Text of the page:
Mr Demnig and the STOLPERSTEIN initiative team,
Participants in the Federal Foreign Office STOLPERSTEIN initiative, Mir Haschemi,
And especially, esteemed relatives of our former colleagues,
I would like to express my sincere thanks that so many of you have come to Berlin today. Here, at the location of the Foreign Office from 1870 to 1945, your parents, grandparents, uncles, aunts, your relatives suffered great injustice.
Your relatives were persecuted by the National Socialists and dismissed from the foreign service. “On account of their faith, origin, descent, political beliefs, sexual orientation or worldview”, as stated on the inscription on the STOLPERSCHWELLE (stumbling step) that artist Gunter Demnig will lay in a few moments. Together with the STOLPERSTEINE that will soon be unveiled – one plaque for each member of staff who was dismissed – the STOLPERSCHWELLE is a reminder of the fates of 56 members of the Foreign Office.
The STOLPERSCHWELLE and the STOLPERSTEINE also stand on behalf of other members of the foreign service about whom no information can be found in our archives, as well as for the many family members who were likewise victims of injustice.
The STOLPERSTEINE stand as a decentralised memorial to all those who were persecuted or murdered by the Nazis. They serve to help raise the visibility of the individuals and the culture of injustice of the totalitarian Nazi regime – in order that we remember.
As the Foreign Office marked its 150th anniversary in a year that was also the 75th anniversary of the end of the Second World War, a volunteer group of employees at the Federal Foreign Office set about also to commemorate those fellow Foreign Office staff members who had been persecuted by the Nazis. Fifty-six names and the fates behind them were compiled using documents from the Federal Foreign Office’s Political Archive. I would like to take this opportunity to thank all those who were involved in this task, particularly Ms von Boeselager and her team in the Political Archive.
Remembering is something we cannot do often enough.
The STOLPERSTEIN initiative is an outstanding means of doing so. It began more than 25 years ago. The Federal Foreign Office has already cooperated with the initiative in many countries. The work that artist Gunter Demnig began many years ago is now the largest decentralised memorial for victims of the Nazi regime.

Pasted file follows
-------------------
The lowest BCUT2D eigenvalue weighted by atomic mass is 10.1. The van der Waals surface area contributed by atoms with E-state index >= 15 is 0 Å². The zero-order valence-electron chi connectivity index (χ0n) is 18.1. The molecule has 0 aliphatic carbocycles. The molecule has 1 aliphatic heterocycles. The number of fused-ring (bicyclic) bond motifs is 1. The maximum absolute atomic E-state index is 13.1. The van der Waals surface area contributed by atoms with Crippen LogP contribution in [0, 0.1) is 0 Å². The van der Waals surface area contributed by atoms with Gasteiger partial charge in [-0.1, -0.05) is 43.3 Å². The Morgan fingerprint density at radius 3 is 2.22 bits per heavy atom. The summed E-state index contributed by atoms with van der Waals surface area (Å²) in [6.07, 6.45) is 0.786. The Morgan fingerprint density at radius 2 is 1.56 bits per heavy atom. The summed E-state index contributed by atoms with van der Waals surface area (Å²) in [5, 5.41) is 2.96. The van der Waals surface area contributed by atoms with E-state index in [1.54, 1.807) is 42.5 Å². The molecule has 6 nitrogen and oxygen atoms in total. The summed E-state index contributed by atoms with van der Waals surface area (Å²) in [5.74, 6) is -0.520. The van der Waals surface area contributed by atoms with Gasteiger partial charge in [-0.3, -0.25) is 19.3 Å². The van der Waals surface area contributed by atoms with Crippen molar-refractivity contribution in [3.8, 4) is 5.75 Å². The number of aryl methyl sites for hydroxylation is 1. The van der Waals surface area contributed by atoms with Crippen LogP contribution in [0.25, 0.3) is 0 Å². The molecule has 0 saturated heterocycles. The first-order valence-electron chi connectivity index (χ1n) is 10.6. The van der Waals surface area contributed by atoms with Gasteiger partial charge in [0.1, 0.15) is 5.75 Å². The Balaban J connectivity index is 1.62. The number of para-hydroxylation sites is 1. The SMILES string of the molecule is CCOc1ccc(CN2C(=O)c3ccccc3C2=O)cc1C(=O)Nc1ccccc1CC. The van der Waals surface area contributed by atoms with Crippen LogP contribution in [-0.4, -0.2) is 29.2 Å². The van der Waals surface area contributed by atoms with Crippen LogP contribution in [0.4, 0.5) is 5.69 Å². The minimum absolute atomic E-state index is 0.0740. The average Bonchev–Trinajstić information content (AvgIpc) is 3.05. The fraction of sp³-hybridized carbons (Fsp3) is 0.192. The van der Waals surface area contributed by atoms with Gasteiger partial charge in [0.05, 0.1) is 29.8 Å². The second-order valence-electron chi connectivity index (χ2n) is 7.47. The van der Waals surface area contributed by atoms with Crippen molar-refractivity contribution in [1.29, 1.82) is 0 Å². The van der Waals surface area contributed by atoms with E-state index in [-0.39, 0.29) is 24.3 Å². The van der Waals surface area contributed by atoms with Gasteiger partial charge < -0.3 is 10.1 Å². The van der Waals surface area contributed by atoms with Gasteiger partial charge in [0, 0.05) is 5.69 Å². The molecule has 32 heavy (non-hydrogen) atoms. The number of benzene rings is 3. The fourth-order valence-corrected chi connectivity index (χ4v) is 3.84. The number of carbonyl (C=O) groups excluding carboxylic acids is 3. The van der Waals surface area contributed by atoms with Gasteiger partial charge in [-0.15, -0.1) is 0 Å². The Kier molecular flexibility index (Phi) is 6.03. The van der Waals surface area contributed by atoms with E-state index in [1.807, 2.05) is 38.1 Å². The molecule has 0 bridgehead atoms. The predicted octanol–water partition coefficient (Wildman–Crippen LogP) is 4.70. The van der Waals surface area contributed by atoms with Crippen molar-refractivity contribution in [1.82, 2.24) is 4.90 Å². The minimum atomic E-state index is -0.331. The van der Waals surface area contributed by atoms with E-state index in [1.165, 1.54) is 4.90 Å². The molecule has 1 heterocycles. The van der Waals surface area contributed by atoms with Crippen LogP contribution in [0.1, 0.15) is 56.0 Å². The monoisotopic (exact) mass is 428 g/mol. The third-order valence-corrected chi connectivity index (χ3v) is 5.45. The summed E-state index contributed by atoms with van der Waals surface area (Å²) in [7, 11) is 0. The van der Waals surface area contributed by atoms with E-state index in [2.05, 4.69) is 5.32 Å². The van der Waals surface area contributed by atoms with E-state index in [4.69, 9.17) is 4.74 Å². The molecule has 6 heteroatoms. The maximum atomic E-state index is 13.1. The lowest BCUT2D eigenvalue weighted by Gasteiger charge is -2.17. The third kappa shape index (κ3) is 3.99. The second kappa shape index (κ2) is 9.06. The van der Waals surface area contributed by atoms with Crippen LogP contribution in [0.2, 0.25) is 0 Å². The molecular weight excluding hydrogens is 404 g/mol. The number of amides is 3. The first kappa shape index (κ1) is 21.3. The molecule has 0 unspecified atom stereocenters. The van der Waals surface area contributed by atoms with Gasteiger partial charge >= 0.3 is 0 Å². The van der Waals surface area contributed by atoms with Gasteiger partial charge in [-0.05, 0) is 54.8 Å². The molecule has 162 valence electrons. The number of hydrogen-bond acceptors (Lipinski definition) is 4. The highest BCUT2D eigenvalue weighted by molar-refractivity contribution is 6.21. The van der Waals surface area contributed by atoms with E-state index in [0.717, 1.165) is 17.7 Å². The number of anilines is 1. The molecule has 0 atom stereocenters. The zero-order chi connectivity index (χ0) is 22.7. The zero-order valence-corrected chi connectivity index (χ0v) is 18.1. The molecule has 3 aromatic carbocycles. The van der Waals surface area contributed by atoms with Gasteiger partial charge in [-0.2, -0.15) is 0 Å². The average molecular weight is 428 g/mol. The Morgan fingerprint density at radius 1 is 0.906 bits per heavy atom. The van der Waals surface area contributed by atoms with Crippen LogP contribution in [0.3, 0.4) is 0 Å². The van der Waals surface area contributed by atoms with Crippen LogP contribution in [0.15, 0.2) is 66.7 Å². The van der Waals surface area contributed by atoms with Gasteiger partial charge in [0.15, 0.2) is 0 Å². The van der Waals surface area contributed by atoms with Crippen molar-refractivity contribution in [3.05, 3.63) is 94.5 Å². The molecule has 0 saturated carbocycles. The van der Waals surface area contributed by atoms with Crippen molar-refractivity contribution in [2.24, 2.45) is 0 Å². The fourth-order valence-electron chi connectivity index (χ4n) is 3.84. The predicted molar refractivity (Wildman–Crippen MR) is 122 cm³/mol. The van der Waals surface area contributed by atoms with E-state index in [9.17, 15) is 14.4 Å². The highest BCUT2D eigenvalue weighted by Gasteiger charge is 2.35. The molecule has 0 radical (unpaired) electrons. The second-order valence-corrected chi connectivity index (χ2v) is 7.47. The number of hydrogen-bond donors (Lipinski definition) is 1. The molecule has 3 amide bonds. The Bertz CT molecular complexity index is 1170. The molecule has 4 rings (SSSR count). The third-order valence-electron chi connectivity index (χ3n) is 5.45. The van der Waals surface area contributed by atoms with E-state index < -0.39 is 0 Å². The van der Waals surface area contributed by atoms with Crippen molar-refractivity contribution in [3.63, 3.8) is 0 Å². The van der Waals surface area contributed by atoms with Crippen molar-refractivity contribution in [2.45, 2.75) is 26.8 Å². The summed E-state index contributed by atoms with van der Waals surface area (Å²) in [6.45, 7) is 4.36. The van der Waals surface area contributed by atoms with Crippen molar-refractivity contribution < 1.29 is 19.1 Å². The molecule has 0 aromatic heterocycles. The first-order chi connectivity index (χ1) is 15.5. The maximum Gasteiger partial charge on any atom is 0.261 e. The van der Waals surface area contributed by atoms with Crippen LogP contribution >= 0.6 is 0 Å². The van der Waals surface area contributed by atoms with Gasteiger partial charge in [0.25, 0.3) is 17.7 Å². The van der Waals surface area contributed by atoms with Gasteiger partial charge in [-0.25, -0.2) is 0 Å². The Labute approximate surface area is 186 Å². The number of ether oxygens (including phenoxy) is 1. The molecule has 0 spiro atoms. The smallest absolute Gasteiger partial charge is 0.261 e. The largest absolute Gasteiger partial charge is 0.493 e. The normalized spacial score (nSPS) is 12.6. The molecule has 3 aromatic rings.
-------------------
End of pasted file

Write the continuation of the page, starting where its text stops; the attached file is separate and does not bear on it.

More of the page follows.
Most of us have probably often “stumbled” upon the memorial plaques and have then stopped for a moment and reflected on the fates of the people inscribed on them.
Even though the small brass plaques cannot convey what these people had to endure, they are a symbol that confronts us in our everyday lives and compels us to remember. For those who do not live here in Germany or who have not been here for a long time, the sad reality is that on a walk – regardless of which district of Berlin you are in – you will come across, indeed stumble upon these plaques.
When we bow down to read what has been inscribed on these plaques, it is as if we are bowing down in honour of the people they represent. We thereby show them the respect they were robbed of in life.
The STOLPERSTEINE serve multiple purposes: they honour, pay tribute and serve as a reminder. They honour every single individual’s memory; at the same time, his or her fate does not remain private. It becomes a part of our everyday life, part of our collective memory and of our culture of remembrance. It helps remind us that we must remain vigilant regarding certain developments – for example, the rise of antisemitism and racism.
The Federal Foreign Office staff magazine recently wrote: “The entire spectrum ranging from approval and opportunism to passivity and indifference could be found at the Foreign Office of that period. However cosmopolitan their outlook, that did not stop Germany’s diplomats loyally serving the dictatorship and aiding and abetting or even instigating its crimes.”
The Federal Republic of Germany learned its lessons from the inconceivable and unspeakable crimes of Nazi Germany, first and foremost by anchoring the first sentence of Article one in our Basic Law: –“Human dignity shall be inviolable. To respect and protect it shall be the duty of all state authority.”
Commitment to human rights throughout the world is a cornerstone of Germany’s foreign policy.
National Socialism was the darkest chapter in the 150-year history of the Foreign Office. A period which we as a ministry needed many years to come to terms with, with our history, with continuity of staff, with persecution and its consequences, with breaks with the past.
Today, we actively work to promote diversity. Differing world views, religious affiliation and political orientation have long been represented at the Federal Foreign Office. I am delighted that a group from Diplomats of Color has been involved in organising this event today. The group Rainbow brings together the Federal Foreign Office’s LGBTQIA members and their partners. These initiatives play an important role in making the Federal Foreign Office a modern and open-minded public authority in lively exchange with the society it represents abroad.
The STOLPERSTEINE are meant to remind us how precious our freedom is, and how valuable it is that we can be together in our diversity. And that, following the example of the former staff members we are commemorating today, we should work every single day to preserve this precious good.
Countess Bernstorff, please take the floor.